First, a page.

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Trump Travel Ban Takes Full Effect, for Now


FILE - Peoples' shadows are projected onto the ground as an international traveler arrives at Logan Airport in Boston, Massachusetts, Jan. 30, 2017.

President Donald Trump’s order restricting travel now goes into effect in its entirety - for the first time since the original travel order was signed last January.

The nation’s highest court, the Supreme Court, okayed the order Monday with one important caveat: it still has to make its way through two appeals courts, both of which have scheduled hearings later this week.

“The Supreme Court said there should be a full implementation pending merits and explicitly noted they believe that the merits hearings would be happening expeditiously,” Betsy Fisher, policy director at the International Refugee Assistance Project, told VOA.

Seven of the High Court justices ruled in favor of the administration, while two - Ruth Bader Ginsburg and Sonia Sotomayor - said the partial stay on the ban should continue.

The court did not give a reason for its decision.

The travel order has been mired in the courts for almost a year during which time the Trump administration has re-written it three times. The third version is the one the Supreme Court ruled on Monday.

At issue is the government’s desire to ensure national security while pro-immigration groups that have sued to stop the order say it is discriminatory and amounts to a ban on Muslims.

FILE - President Donald Trump signs the initial executive order for a U.S. travel ban, Jan. 27, 2017, at the Pentagon, outside Washington, as Vice President Mike Pence (L) and Defense Secretary Jim Mattis look on.
FILE - President Donald Trump signs the initial executive order for a U.S. travel ban, Jan. 27, 2017, at the Pentagon, outside Washington, as Vice President Mike Pence (L) and Defense Secretary Jim Mattis look on.

What now?

The new order alters a previous Supreme Court order in June regarding the second version of the travel order. In that ruling, the justices said that anyone with “bona fide” relationships to the U.S. must be allowed to enter. Relationships included family, school and business ties.

Both the Fourth and Ninth Circuit Appeals Courts applied that ruling to travel order 3 in the last two months, ruling the travel could take effect except for those with bona fide relationships.

Now, with the Supreme Court decision, the entire order may be implemented. But the latest ruling is not conclusive, and Fisher says it was procedural.

“So cases can go back and forth, and in this instance it's a preliminary decision and that once [they hear] the merits, it could go back. I think last time (in June) we saw that the Supreme Court seemed hesitant in weigh in and I think [they] would like to see the appeals court resolve it,” she said.

For now, travelers from six Muslim-majority countries are banned to varying degrees. The countries include Chad, Iran, Libya, Somalia, Syria, and Yemen. Restrictions against Venezuela and North Korea, also included in travel order 3, have been allowed to take effect.

The Trump administration had tailored travel ban 3 to each of the individual countries, for instance, banning only Iranian students, and prohibiting immigrants from Somalia, while allowing visitors.

FILE - Police direct arriving passengers past dozens of pro-immigration demonstrators who cheer and hold signs at Dulles International Airport, to protest President Donald Trump's travel ban in Chantilly, Virginia, in suburban Washington, Jan. 29, 2017.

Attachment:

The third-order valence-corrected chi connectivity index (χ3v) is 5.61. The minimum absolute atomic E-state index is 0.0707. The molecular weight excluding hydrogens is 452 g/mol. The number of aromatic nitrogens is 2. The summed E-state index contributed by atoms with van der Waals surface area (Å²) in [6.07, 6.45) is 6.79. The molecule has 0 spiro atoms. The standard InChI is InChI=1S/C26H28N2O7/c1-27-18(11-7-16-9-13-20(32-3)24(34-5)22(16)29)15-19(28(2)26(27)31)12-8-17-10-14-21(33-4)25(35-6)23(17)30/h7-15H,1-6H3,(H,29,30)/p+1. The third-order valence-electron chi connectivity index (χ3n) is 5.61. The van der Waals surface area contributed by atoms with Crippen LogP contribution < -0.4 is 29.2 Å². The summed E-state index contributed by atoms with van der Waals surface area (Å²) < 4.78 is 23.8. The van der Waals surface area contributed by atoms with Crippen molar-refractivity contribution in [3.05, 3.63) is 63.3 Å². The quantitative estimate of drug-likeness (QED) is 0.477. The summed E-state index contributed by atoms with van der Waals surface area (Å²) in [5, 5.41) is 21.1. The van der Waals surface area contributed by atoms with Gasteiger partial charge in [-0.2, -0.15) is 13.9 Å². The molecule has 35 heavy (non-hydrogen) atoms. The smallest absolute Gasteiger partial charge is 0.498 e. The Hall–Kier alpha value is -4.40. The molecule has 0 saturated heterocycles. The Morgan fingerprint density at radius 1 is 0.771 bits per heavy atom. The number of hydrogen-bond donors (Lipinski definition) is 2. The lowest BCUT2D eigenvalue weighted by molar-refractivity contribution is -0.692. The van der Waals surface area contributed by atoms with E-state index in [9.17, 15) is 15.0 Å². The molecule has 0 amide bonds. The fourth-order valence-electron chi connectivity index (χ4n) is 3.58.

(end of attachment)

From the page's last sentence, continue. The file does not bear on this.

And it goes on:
FILE - Police direct arriving passengers past dozens of pro-immigration demonstrators who cheer and hold signs at Dulles International Airport, to protest President Donald Trump's travel ban in Chantilly, Virginia, in suburban Washington, Jan. 29, 2017.

Mixed reaction

Angie Plummer, the director of Community Refugee and Immigration services (CRIS) says the decision is upsetting lives for many refugees who have been dreaming of one day resettling in the U.S. She says more than 100 Somali families whose family members got approved are on hold.

“This is devastating to them [refugees]; we have so many people who have followed the rules and they applied some as many as five years ago, they paid [for] the DNA tests, they were approved and what it does to their emotional state is horrible,” she said.

“What we have, you know, a caseload of several hundred people and only some of them are active right now, many of them are on hold, almost all the Somali cases are on hold.”

Attorney General Jeff Sessions called Monday's ruling a "substantial victory for the safety and security of the American people," and said Trump's travel ban is necessary to protect the country from threats.

A lawyer for the Trump administration argued that some foreign governments are deficient in sharing information about those seeking U.S. visas, posing a possible risk to the United States.

White House Deputy Press Spokesman Hogan Gidley said Monday's Supreme Court decision is not surprising and it is "essential to protecting our homeland."

But the Council on American-Islamic Relations again called the travel order a Muslim ban.

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    Aline Barros

    Aline Barros is an immigration reporter for VOA’s News Center in Washington, D.C. Before joining VOA in 2016, Aline worked for the Gazette Newspapers and Channel 21 Montgomery Community Media, both in Montgomery County, Md. She has been published by the Washington Post, G1 Portal Brazilian News, and Fox News Latino. Aline holds a broadcast journalism degree from University of Maryland. Follow her @AlineBarros2.

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